going to school is, many students will include playing, talking, or learning with

friends. Students are motivated to attend school and put forth the effort in

lessons because they are motivated. Motivation is a feeling within us that pushes

us to pursue an activity and remain actively engaged (Ormond, 2016). There are

many factors that influences motivation including environment, interaction with

peers, and schemas of an individual. Motivation can manifest itself in many ways

with both internal and external motivation playing a factor into a students

willingness to engage in material. Therefore, personalized learning and learning

games need to be used sparingly. Video games can be used effectively to

increase motivation as well as personalize learning (Gee, 2008). If video games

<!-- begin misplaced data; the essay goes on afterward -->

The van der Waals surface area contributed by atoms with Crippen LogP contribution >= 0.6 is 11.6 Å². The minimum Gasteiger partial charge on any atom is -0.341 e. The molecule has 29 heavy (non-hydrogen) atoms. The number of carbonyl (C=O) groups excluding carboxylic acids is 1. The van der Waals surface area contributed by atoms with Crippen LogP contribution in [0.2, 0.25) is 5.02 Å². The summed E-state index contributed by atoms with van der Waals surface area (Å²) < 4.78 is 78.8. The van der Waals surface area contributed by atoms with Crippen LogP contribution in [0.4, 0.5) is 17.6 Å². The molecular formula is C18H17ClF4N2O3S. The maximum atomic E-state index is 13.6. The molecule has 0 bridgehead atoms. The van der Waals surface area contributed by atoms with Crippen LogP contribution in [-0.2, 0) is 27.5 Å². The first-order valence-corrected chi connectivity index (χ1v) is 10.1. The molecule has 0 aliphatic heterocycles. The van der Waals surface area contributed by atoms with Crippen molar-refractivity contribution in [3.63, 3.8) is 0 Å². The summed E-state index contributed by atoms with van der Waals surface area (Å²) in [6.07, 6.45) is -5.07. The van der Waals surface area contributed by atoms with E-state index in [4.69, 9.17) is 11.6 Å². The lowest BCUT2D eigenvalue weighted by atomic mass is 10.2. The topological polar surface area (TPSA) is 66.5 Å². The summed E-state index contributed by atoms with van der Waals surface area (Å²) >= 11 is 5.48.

are used as the only mode of instruction, then the students become uninterested

because playing video games incessantly eventually loses its appeal. Without

motivation which teachers spend a lot of time building in their classroom,

students will not engage with the software rendering it completely useless.


Educators must be willing to stand up for what is best practice for their students.

Our students are already being inundated with personalized learning experiences

that are anything but personal. Students are spending hours testing each year

with the information providing little regard to the instructional design component

of teaching. Educators need to be well versed in the happenings of educational

technology or it will swallow them whole and take their students with them

(Postman, 1996). It is physically possible for teachers to be replaced with robots,

but this is only possible if we allow us to be replaced. Educators know they are

not replaceable; they just need to find their voice and tell others the same.

Artificial intelligence and personalized learning are here to stay, but they need to

find their way out of education.